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Republican Presidential Candidate Ben Carson Stumps in Harlem

By Gustavo Solis | August 12, 2015 2:16pm
 The Republican Presidential Candidate had lunch at Sylvia's with local business and religious leaders on Wednesday August 12, 2015.
Dr. Ben Carson Visits Harlem
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HARLEM — Republican presidential candidate Dr. Ben Carson brought his message of self-reliance to the neighborhood on Wednesday during a campaign lunch with local business and religious leaders at Sylvia's.

“What has happened traditionally, particularly since the 60’s, is you’ve got certain people saying, ‘There, there you poor little thing, you can’t take care of yourself, we are going to take care of you,’” he told reporters before sitting down for the meal, which was closed to the press. “And we got people who believe that they can't survive on their own, which is absolutely ridiculous.”

The GOP hopeful, who was one of the ten presidential wannabes in last week’s national debate on Fox News, said the government should focus more on providing vocational and educational training that invests in people than in traditional social programs.

“I think it’s important for people to understand that there are two ways to handle this,” he said. “One way is what's been going on since the 60’s where supposedly the war on poverty, we've spend 19 trillion plus and we got more poverty, we’ve got more people on welfare.”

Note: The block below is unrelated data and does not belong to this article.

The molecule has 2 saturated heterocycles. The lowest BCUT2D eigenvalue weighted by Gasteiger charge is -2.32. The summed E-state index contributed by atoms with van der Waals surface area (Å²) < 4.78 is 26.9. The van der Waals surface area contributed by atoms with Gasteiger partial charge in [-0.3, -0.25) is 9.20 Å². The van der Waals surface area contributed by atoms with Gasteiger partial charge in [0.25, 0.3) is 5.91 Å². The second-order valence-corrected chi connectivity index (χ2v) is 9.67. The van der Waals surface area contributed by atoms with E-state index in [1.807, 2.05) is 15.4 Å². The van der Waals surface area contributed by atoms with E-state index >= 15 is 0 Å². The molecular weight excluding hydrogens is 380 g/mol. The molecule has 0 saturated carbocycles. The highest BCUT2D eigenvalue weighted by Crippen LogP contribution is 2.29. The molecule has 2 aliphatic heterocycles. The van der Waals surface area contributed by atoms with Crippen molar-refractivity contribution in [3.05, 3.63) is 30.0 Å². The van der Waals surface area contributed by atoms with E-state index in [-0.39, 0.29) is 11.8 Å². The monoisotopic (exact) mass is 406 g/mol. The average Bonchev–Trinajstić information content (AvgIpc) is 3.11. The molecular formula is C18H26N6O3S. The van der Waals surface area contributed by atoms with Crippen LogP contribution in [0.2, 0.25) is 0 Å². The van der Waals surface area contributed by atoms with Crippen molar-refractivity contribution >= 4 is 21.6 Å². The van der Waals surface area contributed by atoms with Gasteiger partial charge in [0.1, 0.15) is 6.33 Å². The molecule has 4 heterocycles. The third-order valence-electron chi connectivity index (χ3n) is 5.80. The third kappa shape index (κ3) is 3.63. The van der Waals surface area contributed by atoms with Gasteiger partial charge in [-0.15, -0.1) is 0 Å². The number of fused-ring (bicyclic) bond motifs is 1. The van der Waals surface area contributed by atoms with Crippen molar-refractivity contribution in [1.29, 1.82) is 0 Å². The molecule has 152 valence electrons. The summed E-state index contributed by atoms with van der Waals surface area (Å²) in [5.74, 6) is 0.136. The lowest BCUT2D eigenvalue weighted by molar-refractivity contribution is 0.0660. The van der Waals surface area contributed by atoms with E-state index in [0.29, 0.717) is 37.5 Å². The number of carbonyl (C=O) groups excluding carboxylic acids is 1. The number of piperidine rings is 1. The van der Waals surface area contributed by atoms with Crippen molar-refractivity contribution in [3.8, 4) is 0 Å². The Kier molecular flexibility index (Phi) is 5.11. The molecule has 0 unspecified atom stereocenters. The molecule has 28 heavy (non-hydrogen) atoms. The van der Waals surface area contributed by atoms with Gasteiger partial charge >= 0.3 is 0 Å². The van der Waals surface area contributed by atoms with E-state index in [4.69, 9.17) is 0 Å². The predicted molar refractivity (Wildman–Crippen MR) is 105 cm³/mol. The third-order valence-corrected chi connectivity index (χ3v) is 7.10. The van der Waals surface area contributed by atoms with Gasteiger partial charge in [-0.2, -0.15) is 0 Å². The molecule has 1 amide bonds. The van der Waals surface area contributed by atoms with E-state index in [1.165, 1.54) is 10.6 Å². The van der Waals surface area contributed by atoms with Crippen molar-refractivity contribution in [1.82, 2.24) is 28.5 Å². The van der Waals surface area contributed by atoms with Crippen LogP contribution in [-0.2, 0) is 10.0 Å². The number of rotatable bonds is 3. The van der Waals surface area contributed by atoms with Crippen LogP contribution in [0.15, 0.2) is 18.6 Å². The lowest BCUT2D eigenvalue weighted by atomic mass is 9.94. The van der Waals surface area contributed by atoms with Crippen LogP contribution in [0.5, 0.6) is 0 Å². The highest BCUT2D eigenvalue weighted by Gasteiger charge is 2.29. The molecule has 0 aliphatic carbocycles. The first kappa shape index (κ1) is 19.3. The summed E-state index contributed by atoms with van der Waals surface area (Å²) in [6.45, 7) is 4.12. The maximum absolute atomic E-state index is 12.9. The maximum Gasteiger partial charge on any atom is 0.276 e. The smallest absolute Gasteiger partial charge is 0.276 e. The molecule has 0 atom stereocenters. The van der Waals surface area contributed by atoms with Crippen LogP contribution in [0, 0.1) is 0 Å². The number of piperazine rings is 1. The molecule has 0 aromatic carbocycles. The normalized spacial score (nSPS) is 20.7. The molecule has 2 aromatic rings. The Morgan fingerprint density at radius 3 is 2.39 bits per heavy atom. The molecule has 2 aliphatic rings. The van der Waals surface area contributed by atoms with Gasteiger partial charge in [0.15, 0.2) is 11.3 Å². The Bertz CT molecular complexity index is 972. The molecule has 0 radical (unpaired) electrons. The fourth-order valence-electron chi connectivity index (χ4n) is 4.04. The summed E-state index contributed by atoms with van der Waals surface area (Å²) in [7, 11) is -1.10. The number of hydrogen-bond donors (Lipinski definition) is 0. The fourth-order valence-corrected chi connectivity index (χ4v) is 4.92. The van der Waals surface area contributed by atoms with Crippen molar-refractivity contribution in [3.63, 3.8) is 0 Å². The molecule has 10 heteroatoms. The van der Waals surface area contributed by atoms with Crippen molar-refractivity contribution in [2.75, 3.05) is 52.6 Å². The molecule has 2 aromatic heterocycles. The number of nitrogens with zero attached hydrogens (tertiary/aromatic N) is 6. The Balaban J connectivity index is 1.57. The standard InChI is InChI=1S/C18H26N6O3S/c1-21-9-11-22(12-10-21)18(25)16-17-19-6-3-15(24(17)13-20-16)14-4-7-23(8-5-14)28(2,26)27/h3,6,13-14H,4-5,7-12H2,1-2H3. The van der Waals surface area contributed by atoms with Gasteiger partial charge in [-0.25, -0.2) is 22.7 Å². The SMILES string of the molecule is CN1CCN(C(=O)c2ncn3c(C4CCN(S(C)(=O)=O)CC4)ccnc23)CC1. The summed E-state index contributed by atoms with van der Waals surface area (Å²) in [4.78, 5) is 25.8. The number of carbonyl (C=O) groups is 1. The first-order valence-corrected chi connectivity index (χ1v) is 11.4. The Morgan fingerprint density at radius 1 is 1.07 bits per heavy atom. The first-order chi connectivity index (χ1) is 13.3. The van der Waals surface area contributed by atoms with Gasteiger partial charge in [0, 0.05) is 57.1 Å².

Carson went on to say, “We need to look at the things that do work. What has worked is when people invest in other people with mentoring programs with various types of job programs and training programs.”

Harlem residents were intrigued by the Republican candidate’s visit.

“I like him, he’s a good brother,” long-time resident Edward Brown said. “I liked what he had to say on the debate, he spoke very well.”

Brown saw presidents Bill Clinton and Barack Obama visit Harlem but he has never seen a Republican candidate in the neighborhood. He said Carson’s visit sends a strong message.

“Look at Trump,” he said. “He don’t come up here, all of his businesses are downtown.”

Other residents said converting black Democrats to the Republican party is a tall order.

“I think it’s a hard sell,” said James Johnston-Lynch, 50, who was eating at Sylvia’s during the visit.

Johnston-Lynch, a Democrat, has seen previous black Republicans as vain attempt by the GOP to appeal to black voters. Carson, however, seems different, he said.

“I feel he is a genuine candidate,” he said. “He is not like the other one — Herman Cain — I couldn’t get behind that guy.”